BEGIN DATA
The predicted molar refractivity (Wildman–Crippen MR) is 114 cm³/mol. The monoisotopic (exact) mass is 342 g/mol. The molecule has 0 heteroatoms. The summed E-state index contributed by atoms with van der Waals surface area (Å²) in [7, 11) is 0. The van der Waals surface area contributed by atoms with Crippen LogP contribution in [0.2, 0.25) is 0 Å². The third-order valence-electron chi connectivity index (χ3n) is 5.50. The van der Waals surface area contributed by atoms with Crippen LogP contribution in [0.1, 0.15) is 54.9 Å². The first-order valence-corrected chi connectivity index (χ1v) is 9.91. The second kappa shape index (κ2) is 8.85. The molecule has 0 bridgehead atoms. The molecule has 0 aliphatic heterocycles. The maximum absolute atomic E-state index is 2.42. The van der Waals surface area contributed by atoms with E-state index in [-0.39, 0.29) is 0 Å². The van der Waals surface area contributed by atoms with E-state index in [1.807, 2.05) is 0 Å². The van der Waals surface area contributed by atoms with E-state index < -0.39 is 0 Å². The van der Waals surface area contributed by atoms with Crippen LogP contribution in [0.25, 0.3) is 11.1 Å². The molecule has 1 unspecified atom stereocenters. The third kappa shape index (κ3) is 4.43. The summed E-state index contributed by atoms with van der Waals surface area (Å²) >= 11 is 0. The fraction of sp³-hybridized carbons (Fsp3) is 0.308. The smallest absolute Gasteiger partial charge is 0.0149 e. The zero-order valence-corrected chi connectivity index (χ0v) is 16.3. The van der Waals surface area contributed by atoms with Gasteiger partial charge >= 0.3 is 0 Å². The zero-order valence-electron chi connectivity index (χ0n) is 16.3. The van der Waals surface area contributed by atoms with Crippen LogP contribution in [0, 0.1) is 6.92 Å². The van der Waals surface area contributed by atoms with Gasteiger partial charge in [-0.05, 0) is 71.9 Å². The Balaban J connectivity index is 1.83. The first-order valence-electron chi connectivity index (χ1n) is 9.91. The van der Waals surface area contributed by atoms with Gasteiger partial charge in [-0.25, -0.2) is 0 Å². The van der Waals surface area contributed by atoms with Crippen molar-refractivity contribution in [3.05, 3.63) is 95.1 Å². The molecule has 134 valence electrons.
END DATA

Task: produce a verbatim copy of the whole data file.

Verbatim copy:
The predicted molar refractivity (Wildman–Crippen MR) is 114 cm³/mol. The monoisotopic (exact) mass is 342 g/mol. The molecule has 0 heteroatoms. The summed E-state index contributed by atoms with van der Waals surface area (Å²) in [7, 11) is 0. The van der Waals surface area contributed by atoms with Crippen LogP contribution in [0.2, 0.25) is 0 Å². The third-order valence-electron chi connectivity index (χ3n) is 5.50. The van der Waals surface area contributed by atoms with Crippen LogP contribution in [0.1, 0.15) is 54.9 Å². The first-order valence-corrected chi connectivity index (χ1v) is 9.91. The second kappa shape index (κ2) is 8.85. The molecule has 0 bridgehead atoms. The molecule has 0 aliphatic heterocycles. The maximum absolute atomic E-state index is 2.42. The van der Waals surface area contributed by atoms with E-state index in [-0.39, 0.29) is 0 Å². The van der Waals surface area contributed by atoms with E-state index in [1.807, 2.05) is 0 Å². The van der Waals surface area contributed by atoms with E-state index < -0.39 is 0 Å². The van der Waals surface area contributed by atoms with Crippen LogP contribution in [0.25, 0.3) is 11.1 Å². The molecule has 1 unspecified atom stereocenters. The third kappa shape index (κ3) is 4.43. The summed E-state index contributed by atoms with van der Waals surface area (Å²) >= 11 is 0. The fraction of sp³-hybridized carbons (Fsp3) is 0.308. The smallest absolute Gasteiger partial charge is 0.0149 e. The zero-order valence-corrected chi connectivity index (χ0v) is 16.3. The van der Waals surface area contributed by atoms with Gasteiger partial charge >= 0.3 is 0 Å². The zero-order valence-electron chi connectivity index (χ0n) is 16.3. The van der Waals surface area contributed by atoms with Crippen LogP contribution in [0, 0.1) is 6.92 Å². The van der Waals surface area contributed by atoms with Gasteiger partial charge in [-0.05, 0) is 71.9 Å². The Balaban J connectivity index is 1.83. The first-order valence-electron chi connectivity index (χ1n) is 9.91. The van der Waals surface area contributed by atoms with Gasteiger partial charge in [-0.25, -0.2) is 0 Å². The van der Waals surface area contributed by atoms with Crippen molar-refractivity contribution in [3.05, 3.63) is 95.1 Å². The molecule has 134 valence electrons.